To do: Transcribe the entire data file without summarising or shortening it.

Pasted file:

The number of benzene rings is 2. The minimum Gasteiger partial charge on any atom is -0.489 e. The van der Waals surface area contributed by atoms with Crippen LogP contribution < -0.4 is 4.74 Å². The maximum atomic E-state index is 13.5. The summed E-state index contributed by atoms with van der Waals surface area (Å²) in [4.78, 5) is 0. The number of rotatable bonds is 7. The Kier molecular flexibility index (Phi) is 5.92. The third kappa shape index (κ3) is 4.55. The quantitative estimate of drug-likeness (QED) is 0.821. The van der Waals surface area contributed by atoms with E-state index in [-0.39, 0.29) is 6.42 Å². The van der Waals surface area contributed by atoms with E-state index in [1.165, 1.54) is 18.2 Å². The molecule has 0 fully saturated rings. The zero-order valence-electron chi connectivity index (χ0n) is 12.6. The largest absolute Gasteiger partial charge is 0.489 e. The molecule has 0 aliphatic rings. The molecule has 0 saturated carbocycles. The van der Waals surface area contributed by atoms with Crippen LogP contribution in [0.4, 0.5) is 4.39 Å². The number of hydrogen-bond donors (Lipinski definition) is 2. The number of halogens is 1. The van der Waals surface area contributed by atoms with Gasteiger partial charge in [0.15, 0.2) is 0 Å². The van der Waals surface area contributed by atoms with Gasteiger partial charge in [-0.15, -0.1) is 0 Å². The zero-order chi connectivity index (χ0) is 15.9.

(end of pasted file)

The number of benzene rings is 2. The minimum Gasteiger partial charge on any atom is -0.489 e. The van der Waals surface area contributed by atoms with Crippen LogP contribution < -0.4 is 4.74 Å². The maximum atomic E-state index is 13.5. The summed E-state index contributed by atoms with van der Waals surface area (Å²) in [4.78, 5) is 0. The number of rotatable bonds is 7. The Kier molecular flexibility index (Phi) is 5.92. The third kappa shape index (κ3) is 4.55. The quantitative estimate of drug-likeness (QED) is 0.821. The van der Waals surface area contributed by atoms with E-state index in [-0.39, 0.29) is 6.42 Å². The van der Waals surface area contributed by atoms with E-state index in [1.165, 1.54) is 18.2 Å². The molecule has 0 fully saturated rings. The zero-order valence-electron chi connectivity index (χ0n) is 12.6. The largest absolute Gasteiger partial charge is 0.489 e. The molecule has 0 aliphatic rings. The molecule has 0 saturated carbocycles. The van der Waals surface area contributed by atoms with Crippen LogP contribution in [0.4, 0.5) is 4.39 Å². The number of hydrogen-bond donors (Lipinski definition) is 2. The number of halogens is 1. The van der Waals surface area contributed by atoms with Gasteiger partial charge in [0.15, 0.2) is 0 Å². The van der Waals surface area contributed by atoms with Gasteiger partial charge in [-0.15, -0.1) is 0 Å². The zero-order chi connectivity index (χ0) is 15.9.